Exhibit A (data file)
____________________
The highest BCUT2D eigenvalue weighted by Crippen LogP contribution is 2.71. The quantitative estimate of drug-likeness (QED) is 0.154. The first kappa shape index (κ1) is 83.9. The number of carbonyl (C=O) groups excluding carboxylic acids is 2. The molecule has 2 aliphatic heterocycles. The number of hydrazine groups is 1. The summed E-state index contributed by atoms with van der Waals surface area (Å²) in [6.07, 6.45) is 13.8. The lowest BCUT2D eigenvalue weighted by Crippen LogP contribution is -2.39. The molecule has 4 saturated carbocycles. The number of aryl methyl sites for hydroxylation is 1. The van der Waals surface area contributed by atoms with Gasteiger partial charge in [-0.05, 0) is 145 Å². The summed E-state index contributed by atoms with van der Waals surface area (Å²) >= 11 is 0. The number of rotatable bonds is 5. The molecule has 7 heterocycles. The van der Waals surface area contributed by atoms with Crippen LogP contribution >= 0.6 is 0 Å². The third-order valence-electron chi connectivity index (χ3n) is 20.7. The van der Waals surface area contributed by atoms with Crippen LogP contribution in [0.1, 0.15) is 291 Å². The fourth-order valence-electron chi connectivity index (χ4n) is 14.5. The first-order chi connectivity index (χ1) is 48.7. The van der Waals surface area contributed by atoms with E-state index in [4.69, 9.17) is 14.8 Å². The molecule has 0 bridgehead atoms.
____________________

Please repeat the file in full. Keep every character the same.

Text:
The highest BCUT2D eigenvalue weighted by Crippen LogP contribution is 2.71. The quantitative estimate of drug-likeness (QED) is 0.154. The first kappa shape index (κ1) is 83.9. The number of carbonyl (C=O) groups excluding carboxylic acids is 2. The molecule has 2 aliphatic heterocycles. The number of hydrazine groups is 1. The summed E-state index contributed by atoms with van der Waals surface area (Å²) in [6.07, 6.45) is 13.8. The lowest BCUT2D eigenvalue weighted by Crippen LogP contribution is -2.39. The molecule has 4 saturated carbocycles. The number of aryl methyl sites for hydroxylation is 1. The van der Waals surface area contributed by atoms with Gasteiger partial charge in [-0.05, 0) is 145 Å². The summed E-state index contributed by atoms with van der Waals surface area (Å²) >= 11 is 0. The number of rotatable bonds is 5. The molecule has 7 heterocycles. The van der Waals surface area contributed by atoms with Crippen LogP contribution >= 0.6 is 0 Å². The third-order valence-electron chi connectivity index (χ3n) is 20.7. The van der Waals surface area contributed by atoms with Crippen LogP contribution in [0.1, 0.15) is 291 Å². The fourth-order valence-electron chi connectivity index (χ4n) is 14.5. The first-order chi connectivity index (χ1) is 48.7. The van der Waals surface area contributed by atoms with E-state index in [4.69, 9.17) is 14.8 Å². The molecule has 0 bridgehead atoms.